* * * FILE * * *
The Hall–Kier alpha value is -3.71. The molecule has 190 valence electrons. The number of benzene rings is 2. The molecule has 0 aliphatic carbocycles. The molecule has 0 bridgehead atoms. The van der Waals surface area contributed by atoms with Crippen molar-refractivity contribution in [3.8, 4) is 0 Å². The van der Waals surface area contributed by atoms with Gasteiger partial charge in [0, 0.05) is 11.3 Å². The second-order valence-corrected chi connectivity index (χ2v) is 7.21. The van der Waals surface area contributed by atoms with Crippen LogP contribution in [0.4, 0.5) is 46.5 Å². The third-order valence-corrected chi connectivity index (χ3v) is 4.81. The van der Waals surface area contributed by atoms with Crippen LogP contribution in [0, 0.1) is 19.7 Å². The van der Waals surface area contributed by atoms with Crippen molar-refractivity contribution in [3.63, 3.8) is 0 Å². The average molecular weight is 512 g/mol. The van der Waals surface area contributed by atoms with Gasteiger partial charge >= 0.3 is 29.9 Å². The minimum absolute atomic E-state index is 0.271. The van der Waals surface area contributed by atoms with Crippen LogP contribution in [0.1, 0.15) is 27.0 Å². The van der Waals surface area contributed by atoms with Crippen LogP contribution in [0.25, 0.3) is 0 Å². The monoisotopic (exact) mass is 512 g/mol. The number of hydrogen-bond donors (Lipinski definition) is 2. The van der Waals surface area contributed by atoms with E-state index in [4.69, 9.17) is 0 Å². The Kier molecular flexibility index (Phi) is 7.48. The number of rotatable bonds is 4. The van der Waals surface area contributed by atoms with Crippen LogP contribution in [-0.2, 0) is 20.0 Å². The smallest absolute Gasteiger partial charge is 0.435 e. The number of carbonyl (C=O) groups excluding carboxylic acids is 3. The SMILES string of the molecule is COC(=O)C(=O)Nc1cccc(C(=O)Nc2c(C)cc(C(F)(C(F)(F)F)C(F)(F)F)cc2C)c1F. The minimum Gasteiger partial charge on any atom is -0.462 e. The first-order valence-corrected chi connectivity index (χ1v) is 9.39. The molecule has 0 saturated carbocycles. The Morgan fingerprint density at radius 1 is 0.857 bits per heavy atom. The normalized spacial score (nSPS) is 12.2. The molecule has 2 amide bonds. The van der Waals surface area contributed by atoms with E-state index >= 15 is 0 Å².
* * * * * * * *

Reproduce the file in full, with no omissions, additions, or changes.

The Hall–Kier alpha value is -3.71. The molecule has 190 valence electrons. The number of benzene rings is 2. The molecule has 0 aliphatic carbocycles. The molecule has 0 bridgehead atoms. The van der Waals surface area contributed by atoms with Crippen molar-refractivity contribution in [3.8, 4) is 0 Å². The van der Waals surface area contributed by atoms with Gasteiger partial charge in [0, 0.05) is 11.3 Å². The second-order valence-corrected chi connectivity index (χ2v) is 7.21. The van der Waals surface area contributed by atoms with Crippen LogP contribution in [0.4, 0.5) is 46.5 Å². The third-order valence-corrected chi connectivity index (χ3v) is 4.81. The van der Waals surface area contributed by atoms with Crippen LogP contribution in [0, 0.1) is 19.7 Å². The van der Waals surface area contributed by atoms with Crippen molar-refractivity contribution in [3.63, 3.8) is 0 Å². The average molecular weight is 512 g/mol. The van der Waals surface area contributed by atoms with Gasteiger partial charge >= 0.3 is 29.9 Å². The minimum absolute atomic E-state index is 0.271. The van der Waals surface area contributed by atoms with Crippen LogP contribution in [0.1, 0.15) is 27.0 Å². The van der Waals surface area contributed by atoms with Crippen LogP contribution in [0.25, 0.3) is 0 Å². The monoisotopic (exact) mass is 512 g/mol. The number of hydrogen-bond donors (Lipinski definition) is 2. The van der Waals surface area contributed by atoms with E-state index in [4.69, 9.17) is 0 Å². The Kier molecular flexibility index (Phi) is 7.48. The number of rotatable bonds is 4. The van der Waals surface area contributed by atoms with Crippen LogP contribution in [-0.2, 0) is 20.0 Å². The smallest absolute Gasteiger partial charge is 0.435 e. The number of carbonyl (C=O) groups excluding carboxylic acids is 3. The SMILES string of the molecule is COC(=O)C(=O)Nc1cccc(C(=O)Nc2c(C)cc(C(F)(C(F)(F)F)C(F)(F)F)cc2C)c1F. The minimum Gasteiger partial charge on any atom is -0.462 e. The first-order valence-corrected chi connectivity index (χ1v) is 9.39. The molecule has 0 saturated carbocycles. The Morgan fingerprint density at radius 1 is 0.857 bits per heavy atom. The normalized spacial score (nSPS) is 12.2. The molecule has 2 amide bonds. The van der Waals surface area contributed by atoms with E-state index >= 15 is 0 Å².